by Thomas Bradshaw
Directed by Benjamin H. Kamine
Featuring The Bats
The Flea Theater, 41 White Street
September 19, 2012 (opening) — November 7, 2012
production web site
Reviewed by Martha Wade Steketee
September 16, 2012
Bible stories are to me like any stories from myth and literature. Long ago and far away, people dressed differently and interacted in simple unadorned ways, often directly to deities of various stripes. Sometimes such stories animate a pile of theatre on New York stages at the same time. This past week, I happened to attend Thomas Bradshaw‘s riff on the story of Job at The Flea Theater the day before I attended at La MaMa an earnest, traditionally proclaimed, be-toga-ed and chorused production of Euripides‘ Helen of Troy by the Leonidas-Eftychia Loizides Theatre Group. Euripides’ Helen in that production is full of poses, proclamations, invocations to distant gods, pretty costumes, well-enunciated words, and for a modern audience little emotional connection to the action onstage. On the other hand, in a new treatment of ancient material, in the small subterranean Flea Theater Tribeca home, playwright Bradshaw has crafted a riff on patriarch Job’s testing (or victimization, depending upon your point of view) by God and by Satan and the effects on the world around him that takes your breath away. The physical and certain acting, pared writing, and direction that sometimes underscores the pornographic in the myth and Biblically-based text all lead to visceral audience response. However you engage with the source material, this production will incite intense reactions.
A stage full of Bats (the Flea Theater’s young acting company) portray stories in the human and celestial planes. Brothers God (Ugo Chukwu) and Satan (Stephen Stout), God’s sons Jesus (Grant Harrison) and Dionysus (Eric Folks) joke and fight in the world of deities with believable human intensity, while another family drama incited by the supernatural gamesmanship transpires below. To test landowner and family man Job’s (Sean McIntyre) faith as a kind of game between God and Satan, Job endures grave misfortunes: he is blinded and castrated by men with vendettas, and his children rape and sodomize each other. Stage blood runs free, and stage actions are graphic. And in the end God rewards him for his tenacious faith by restoring sight and other body parts. The human wreckage around him, however, remains as do questions of human responsibility amidst divine intervention.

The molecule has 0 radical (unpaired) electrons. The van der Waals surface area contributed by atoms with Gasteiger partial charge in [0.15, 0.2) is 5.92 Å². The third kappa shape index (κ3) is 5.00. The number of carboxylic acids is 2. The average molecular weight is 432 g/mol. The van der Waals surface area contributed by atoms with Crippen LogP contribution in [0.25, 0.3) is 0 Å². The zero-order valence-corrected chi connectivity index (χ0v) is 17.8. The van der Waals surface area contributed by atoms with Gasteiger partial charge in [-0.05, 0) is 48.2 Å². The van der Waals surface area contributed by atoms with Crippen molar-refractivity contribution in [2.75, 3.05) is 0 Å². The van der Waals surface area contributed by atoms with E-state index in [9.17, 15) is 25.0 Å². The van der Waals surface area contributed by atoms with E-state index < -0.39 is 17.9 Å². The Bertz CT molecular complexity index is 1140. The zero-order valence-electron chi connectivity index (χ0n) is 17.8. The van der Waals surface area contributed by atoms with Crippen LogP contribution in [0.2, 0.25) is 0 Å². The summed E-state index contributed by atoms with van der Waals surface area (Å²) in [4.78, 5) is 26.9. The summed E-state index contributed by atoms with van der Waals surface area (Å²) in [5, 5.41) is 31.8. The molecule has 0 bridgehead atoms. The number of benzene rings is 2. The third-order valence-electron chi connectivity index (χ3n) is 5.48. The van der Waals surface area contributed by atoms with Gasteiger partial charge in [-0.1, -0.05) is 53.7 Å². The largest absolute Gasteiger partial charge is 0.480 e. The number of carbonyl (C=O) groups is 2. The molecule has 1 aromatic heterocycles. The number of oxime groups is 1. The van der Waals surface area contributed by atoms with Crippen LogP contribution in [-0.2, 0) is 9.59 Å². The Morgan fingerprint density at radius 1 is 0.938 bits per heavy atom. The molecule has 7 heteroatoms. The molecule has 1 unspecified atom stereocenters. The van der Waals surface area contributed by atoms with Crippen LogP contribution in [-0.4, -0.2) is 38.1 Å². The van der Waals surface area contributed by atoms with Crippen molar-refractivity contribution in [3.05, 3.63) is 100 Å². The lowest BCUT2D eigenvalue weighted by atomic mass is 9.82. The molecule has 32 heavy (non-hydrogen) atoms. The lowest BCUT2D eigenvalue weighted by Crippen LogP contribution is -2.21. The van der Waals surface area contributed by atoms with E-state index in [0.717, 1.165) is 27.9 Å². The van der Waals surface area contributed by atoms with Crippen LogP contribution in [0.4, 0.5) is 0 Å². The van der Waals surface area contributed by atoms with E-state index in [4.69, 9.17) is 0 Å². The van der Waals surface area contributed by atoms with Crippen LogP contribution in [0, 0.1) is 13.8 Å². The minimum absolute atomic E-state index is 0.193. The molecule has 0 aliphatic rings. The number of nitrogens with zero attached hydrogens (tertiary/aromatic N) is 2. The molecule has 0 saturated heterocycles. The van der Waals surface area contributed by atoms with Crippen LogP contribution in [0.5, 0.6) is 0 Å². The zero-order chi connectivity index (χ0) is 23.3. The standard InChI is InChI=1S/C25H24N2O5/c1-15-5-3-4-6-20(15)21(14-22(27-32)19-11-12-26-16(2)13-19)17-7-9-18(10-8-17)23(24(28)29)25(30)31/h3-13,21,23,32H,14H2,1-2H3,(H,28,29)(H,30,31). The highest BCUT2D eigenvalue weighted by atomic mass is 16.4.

Benjamin H. Kamine‘s direction is elegant and efficient, and movement by fight director Michael Weiser and choreographer Joya Powell craft disturbing and beautiful stage pictures. Sound design by Jeremy Bloom is evocative, expansive, and sometimes surprising.
This is not a glossy fairy tale, which underscores the power of the message. If one believes, the redemptive decisions of God and the other characters in this morality tale should affirm those beliefs. If one reads such stories as myth and fable, the power of this presentation stands on its own.
© Martha Wade Steketee (September 21, 2012)